caveat: Oxford University Press has been sending me books to review. I only read the ones that seem interesting to me.
crossposted to dailyKos
The quick take: Privacy in Peril
by James Rule, is a well-written, well-researched, and well-thought out book on privacy covering philosophy, government surveillance, commercial surveillance and the future of privacy.
If you are interested in privacy, you should probably read this book
It is probably safe to say that most, if not all, people value their privacy. But when we start to look at exactly what this means, we enter a thorny place. James Rule is an excellent guide through the thicket.
He starts with an introduction, covering the philosophical roots of different views of privacy and its value, especially contrasting Hobbes and Kant. Next, he looks at the growth of government surveillance. Third, he looks at commercial use of data. Finally, he looks at the future. He concentrates on the United States, with some coverage of Europe, Canada and Australia.
There are telling insights sprinkled throughout. For example, one reason that the government needs data about us is so that it can collect income tax. No one likes income tax, but it replaced a system of tax farming that was much worse, and, if the government did not have information about our income, we would be back to tax farming.
One commercial use of data is credit ratings. We don’t want credit companies collecting data on us – especially when it’s incorrect! – but those of us with good credit ratings probably like paying lower interest.
Another example is that, while the trend has clearly been toward less and less privacy, it isn’t entirely one-directional. Today, when so many people live in large cities, we live with a great deal more privacy from our neighbors than many residents of small towns do.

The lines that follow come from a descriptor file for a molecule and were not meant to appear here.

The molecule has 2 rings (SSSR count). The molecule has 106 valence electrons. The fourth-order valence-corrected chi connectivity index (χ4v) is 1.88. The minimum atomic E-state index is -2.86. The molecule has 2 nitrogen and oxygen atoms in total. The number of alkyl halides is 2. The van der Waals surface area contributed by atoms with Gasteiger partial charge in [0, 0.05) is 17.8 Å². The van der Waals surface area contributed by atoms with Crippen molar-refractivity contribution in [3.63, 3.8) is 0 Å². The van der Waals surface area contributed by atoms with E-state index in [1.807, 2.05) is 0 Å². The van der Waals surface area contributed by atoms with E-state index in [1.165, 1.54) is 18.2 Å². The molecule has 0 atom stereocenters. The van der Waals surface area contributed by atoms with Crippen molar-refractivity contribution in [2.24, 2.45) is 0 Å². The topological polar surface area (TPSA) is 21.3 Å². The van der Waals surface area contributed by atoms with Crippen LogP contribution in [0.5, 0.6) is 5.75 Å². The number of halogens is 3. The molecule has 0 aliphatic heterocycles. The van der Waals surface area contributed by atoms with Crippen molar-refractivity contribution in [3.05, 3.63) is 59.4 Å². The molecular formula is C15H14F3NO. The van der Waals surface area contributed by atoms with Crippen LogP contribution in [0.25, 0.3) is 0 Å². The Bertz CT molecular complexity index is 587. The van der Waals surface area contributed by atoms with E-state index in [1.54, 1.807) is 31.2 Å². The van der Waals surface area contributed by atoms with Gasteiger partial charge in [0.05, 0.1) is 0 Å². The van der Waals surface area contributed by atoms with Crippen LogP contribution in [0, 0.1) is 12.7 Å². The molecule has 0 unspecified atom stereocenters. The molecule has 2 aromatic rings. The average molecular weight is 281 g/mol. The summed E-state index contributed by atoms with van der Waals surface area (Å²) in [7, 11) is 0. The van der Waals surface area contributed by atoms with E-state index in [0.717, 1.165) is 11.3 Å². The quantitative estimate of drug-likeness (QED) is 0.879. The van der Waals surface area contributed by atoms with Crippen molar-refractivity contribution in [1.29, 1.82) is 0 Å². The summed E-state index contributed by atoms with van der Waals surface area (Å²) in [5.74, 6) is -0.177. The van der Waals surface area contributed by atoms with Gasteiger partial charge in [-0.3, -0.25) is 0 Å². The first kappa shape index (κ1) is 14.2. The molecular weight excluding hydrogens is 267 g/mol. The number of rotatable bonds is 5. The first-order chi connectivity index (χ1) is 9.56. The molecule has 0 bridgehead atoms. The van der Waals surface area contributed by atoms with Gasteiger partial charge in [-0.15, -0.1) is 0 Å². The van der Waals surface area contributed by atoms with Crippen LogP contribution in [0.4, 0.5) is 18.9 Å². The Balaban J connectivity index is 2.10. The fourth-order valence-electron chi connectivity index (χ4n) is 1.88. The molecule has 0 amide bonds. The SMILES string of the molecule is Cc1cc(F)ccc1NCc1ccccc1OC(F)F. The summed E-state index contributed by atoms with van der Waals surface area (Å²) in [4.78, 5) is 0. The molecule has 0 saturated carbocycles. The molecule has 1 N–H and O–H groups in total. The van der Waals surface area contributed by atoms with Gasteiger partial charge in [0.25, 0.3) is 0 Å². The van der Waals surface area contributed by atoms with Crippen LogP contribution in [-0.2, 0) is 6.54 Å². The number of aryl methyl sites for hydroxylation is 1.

One final example: One statement often made by those who encroach on our privacy is that “If you are doing anything wrong, why are you hiding?” but many of us want privacy when we are doing nothing wrong. Few of us would want to be videotaped on the toilet or while making love, even though there is nothing wrong with what we are doing in either place!
How much privacy do we want? Against whom? What are we willing to concede, for the sake of being rewarded for good credit, or for a more equitable income tax system, or for the war on terror? How can this privacy be enforced? How can we have recourse against errors in our data, without eliminating the collection of the data in the first place? Are there legitimate uses of secret data in battles against terrorists?
These questions aren’t answered in this book – Rule provides some of his own thoughts on the limits of privacy, the uses of privacy, and so on. But the book raises all these questions in interesting ways, and gives us the background to think about them more deeply, and in a more informed way
This isn’t a perfect book. While it’s well-written, it does get a little repetitious. I found myself skimming some sections. Rule is a professor; he’s a professor who writes well, and this book is intended for a general, if somewhat elite, audience. Yet he is a professor first, not a writer first. It’s also rather short. It could, curiously, stand both some editing and some fleshing out.
Still, I can highly recommend this book to anyone concerned about privacy issues – and most of us should be concerned….